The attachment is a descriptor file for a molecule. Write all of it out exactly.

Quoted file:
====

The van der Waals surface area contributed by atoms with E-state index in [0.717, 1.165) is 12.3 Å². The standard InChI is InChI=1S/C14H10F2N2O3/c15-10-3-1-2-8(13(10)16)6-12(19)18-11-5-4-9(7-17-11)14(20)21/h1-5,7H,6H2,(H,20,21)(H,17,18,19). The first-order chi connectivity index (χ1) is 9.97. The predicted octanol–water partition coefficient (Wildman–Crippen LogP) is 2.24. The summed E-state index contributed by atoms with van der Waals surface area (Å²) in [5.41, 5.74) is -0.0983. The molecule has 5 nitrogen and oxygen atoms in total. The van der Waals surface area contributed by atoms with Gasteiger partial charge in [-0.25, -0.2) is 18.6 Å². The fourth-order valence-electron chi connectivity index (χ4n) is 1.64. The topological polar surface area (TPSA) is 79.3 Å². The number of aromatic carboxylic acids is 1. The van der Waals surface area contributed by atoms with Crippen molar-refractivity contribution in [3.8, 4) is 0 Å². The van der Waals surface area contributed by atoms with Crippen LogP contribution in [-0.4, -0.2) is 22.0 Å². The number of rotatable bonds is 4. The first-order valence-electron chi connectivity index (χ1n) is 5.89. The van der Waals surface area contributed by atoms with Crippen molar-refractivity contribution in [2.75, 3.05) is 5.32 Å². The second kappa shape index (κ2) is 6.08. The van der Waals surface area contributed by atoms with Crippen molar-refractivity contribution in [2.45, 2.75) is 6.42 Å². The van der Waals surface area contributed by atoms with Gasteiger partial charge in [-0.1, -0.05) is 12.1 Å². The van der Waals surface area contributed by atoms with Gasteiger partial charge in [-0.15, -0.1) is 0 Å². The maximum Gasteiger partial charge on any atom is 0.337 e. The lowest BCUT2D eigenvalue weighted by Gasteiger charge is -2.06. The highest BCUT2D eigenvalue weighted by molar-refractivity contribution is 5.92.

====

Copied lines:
The van der Waals surface area contributed by atoms with E-state index in [0.717, 1.165) is 12.3 Å². The standard InChI is InChI=1S/C14H10F2N2O3/c15-10-3-1-2-8(13(10)16)6-12(19)18-11-5-4-9(7-17-11)14(20)21/h1-5,7H,6H2,(H,20,21)(H,17,18,19). The first-order chi connectivity index (χ1) is 9.97. The predicted octanol–water partition coefficient (Wildman–Crippen LogP) is 2.24. The summed E-state index contributed by atoms with van der Waals surface area (Å²) in [5.41, 5.74) is -0.0983. The molecule has 5 nitrogen and oxygen atoms in total. The van der Waals surface area contributed by atoms with Gasteiger partial charge in [-0.25, -0.2) is 18.6 Å². The fourth-order valence-electron chi connectivity index (χ4n) is 1.64. The topological polar surface area (TPSA) is 79.3 Å². The number of aromatic carboxylic acids is 1. The van der Waals surface area contributed by atoms with Crippen molar-refractivity contribution in [3.8, 4) is 0 Å². The van der Waals surface area contributed by atoms with Crippen LogP contribution in [-0.4, -0.2) is 22.0 Å². The number of rotatable bonds is 4. The first-order valence-electron chi connectivity index (χ1n) is 5.89. The van der Waals surface area contributed by atoms with Crippen molar-refractivity contribution in [2.75, 3.05) is 5.32 Å². The second kappa shape index (κ2) is 6.08. The van der Waals surface area contributed by atoms with Crippen molar-refractivity contribution in [2.45, 2.75) is 6.42 Å². The van der Waals surface area contributed by atoms with Gasteiger partial charge in [-0.1, -0.05) is 12.1 Å². The van der Waals surface area contributed by atoms with Gasteiger partial charge in [-0.15, -0.1) is 0 Å². The maximum Gasteiger partial charge on any atom is 0.337 e. The lowest BCUT2D eigenvalue weighted by Gasteiger charge is -2.06. The highest BCUT2D eigenvalue weighted by molar-refractivity contribution is 5.92.